According to police, an officer from the Athens Township Police Department witnessed an individual driving a white pickup truck without a license plate or rear lights, who failed to stop at a stop sign as he passed another vehicle on the right.
Police explained that a traffic stop ensued, where it was discovered that the driver was 27-year-old Billy John Bates.
Bates stated that he had passed the vehicle because it wasn’t moving, police said.
When asked for his driver’s license, registration and proof of insurance, police said Bates replied that “he didn’t have any of that.”
When asked why there was no license plate on the vehicle, Bates stated that he had no idea who owned the truck, and that he “found (it) in the middle of the road and was trying to flee New York because things were really bad there.”
The vehicle identification number was ran, and officers learned that the plates had been voluntarily surrendered.
Bates advised officers that he was homeless and “trying to head somewhere new because there are no jobs in New York.”
Additionally, police said Bates admitted to officers that he “straight up stole” the vehicle because it had a full tank of fuel and the keys were in it, so he was going to go as far as he possibly could and then “ditch” the vehicle.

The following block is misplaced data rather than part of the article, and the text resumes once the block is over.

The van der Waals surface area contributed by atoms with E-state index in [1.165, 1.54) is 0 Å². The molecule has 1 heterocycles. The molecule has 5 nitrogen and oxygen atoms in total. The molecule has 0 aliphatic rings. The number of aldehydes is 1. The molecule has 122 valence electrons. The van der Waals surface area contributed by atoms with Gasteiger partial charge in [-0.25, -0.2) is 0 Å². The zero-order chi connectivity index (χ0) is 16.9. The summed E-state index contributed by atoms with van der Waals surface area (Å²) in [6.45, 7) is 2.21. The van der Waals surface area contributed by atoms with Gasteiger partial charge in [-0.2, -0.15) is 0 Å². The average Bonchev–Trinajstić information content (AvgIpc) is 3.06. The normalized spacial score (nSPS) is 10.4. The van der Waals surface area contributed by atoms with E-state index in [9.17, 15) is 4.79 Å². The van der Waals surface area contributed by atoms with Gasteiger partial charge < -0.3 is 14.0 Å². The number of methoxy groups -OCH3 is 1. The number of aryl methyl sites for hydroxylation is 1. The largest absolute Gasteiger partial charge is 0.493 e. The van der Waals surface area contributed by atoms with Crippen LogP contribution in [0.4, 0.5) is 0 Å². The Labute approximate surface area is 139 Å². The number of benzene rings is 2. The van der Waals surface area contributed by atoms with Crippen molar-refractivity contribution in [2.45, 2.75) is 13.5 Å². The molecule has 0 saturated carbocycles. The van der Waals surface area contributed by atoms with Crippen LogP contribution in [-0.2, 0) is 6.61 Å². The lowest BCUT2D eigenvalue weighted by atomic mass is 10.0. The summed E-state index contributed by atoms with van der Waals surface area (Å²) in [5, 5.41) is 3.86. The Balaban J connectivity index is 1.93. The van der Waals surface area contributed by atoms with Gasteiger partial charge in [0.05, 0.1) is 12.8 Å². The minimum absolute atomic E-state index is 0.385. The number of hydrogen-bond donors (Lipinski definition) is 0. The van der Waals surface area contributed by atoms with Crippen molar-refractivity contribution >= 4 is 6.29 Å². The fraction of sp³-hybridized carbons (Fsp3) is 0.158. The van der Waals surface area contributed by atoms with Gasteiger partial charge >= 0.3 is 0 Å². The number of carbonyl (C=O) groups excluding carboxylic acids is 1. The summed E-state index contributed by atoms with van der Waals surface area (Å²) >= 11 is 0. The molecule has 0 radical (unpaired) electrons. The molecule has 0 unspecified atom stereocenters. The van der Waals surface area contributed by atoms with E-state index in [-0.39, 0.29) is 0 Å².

Police discovered that the owner of the vehicle had taken the truck to a garage for repairs, and it was going to be used as a plow truck on the owner’s property.
The owner of the garage noted that Bates had formerly worked there, and would know that the keys would be kept in the vehicle outside, police said.
Police explained that Bates was taken into custody for the traffic violations as he was an out-of-state resident with no permanent address.
Bates was subsequently charged with one count of receiving stolen property, one count of unauthorized use of a motor vehicle, failure to drive on the right side of the roadway, disregarding traffic lanes, duties at a stop sign, careless driving, driving without a license, no rear lights, improper display plate, and overtaking a vehicle on the right.
Bates was arraigned on $75,000 bail by Magisterial District Judge Jonathan Wilcox, and will answer to the above charges before Magisterial District Judge Larry Hurley on Nov. 12.
Unofficial figures are in from the New York State Board of Elections, and nearly 260,000 residents cast their vote ahead of today’s general election.
BOE data shows that counties with the highest turnout were Nassau with 30,018 voters; Erie, 26,505; and Westchester, 21,004.
The lowest turnout was in Hamilton County, with 131 voters.
Locally, Tioga County finished the nine-day period with 294 voters and Chemung County tallied 564.
Regionally, Broome County had 3,312 early voters; Cortland County, 772; Tompkins County, 1,411; Schuyler County, 350; and Steuben County, 313.
Statewide, BOE’s unofficial data shows Sunday, Oct 27 and Thursday, Oct 31 were the lowest turnout days — with 18,827 and 19,931, respectively.
The day with highest voter turnout was Sunday, Nov. 3, with a statewide daily total of 43,614.
Polls are open today in New York from 6 a.m. to 9 p.m.